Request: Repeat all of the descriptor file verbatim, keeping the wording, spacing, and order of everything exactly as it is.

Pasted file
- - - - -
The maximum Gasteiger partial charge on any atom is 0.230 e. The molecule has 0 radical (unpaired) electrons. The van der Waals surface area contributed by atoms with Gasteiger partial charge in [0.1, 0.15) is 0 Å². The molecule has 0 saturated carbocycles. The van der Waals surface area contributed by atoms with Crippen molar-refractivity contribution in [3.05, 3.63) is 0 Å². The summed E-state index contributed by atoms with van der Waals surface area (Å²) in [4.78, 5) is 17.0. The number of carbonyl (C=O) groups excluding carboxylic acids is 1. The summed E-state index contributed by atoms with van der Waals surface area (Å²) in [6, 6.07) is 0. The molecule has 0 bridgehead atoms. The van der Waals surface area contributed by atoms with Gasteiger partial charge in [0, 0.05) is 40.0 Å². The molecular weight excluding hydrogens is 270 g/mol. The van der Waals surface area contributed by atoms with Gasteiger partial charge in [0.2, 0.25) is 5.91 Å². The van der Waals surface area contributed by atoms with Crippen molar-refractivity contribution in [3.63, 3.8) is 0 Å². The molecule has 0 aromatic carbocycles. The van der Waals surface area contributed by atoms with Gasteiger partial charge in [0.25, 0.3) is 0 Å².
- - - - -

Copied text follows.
The maximum Gasteiger partial charge on any atom is 0.230 e. The molecule has 0 radical (unpaired) electrons. The van der Waals surface area contributed by atoms with Gasteiger partial charge in [0.1, 0.15) is 0 Å². The molecule has 0 saturated carbocycles. The van der Waals surface area contributed by atoms with Crippen molar-refractivity contribution in [3.05, 3.63) is 0 Å². The summed E-state index contributed by atoms with van der Waals surface area (Å²) in [4.78, 5) is 17.0. The number of carbonyl (C=O) groups excluding carboxylic acids is 1. The summed E-state index contributed by atoms with van der Waals surface area (Å²) in [6, 6.07) is 0. The molecule has 0 bridgehead atoms. The van der Waals surface area contributed by atoms with Gasteiger partial charge in [0, 0.05) is 40.0 Å². The molecular weight excluding hydrogens is 270 g/mol. The van der Waals surface area contributed by atoms with Gasteiger partial charge in [0.2, 0.25) is 5.91 Å². The van der Waals surface area contributed by atoms with Crippen molar-refractivity contribution in [3.63, 3.8) is 0 Å². The molecule has 0 aromatic carbocycles. The van der Waals surface area contributed by atoms with Gasteiger partial charge in [0.25, 0.3) is 0 Å².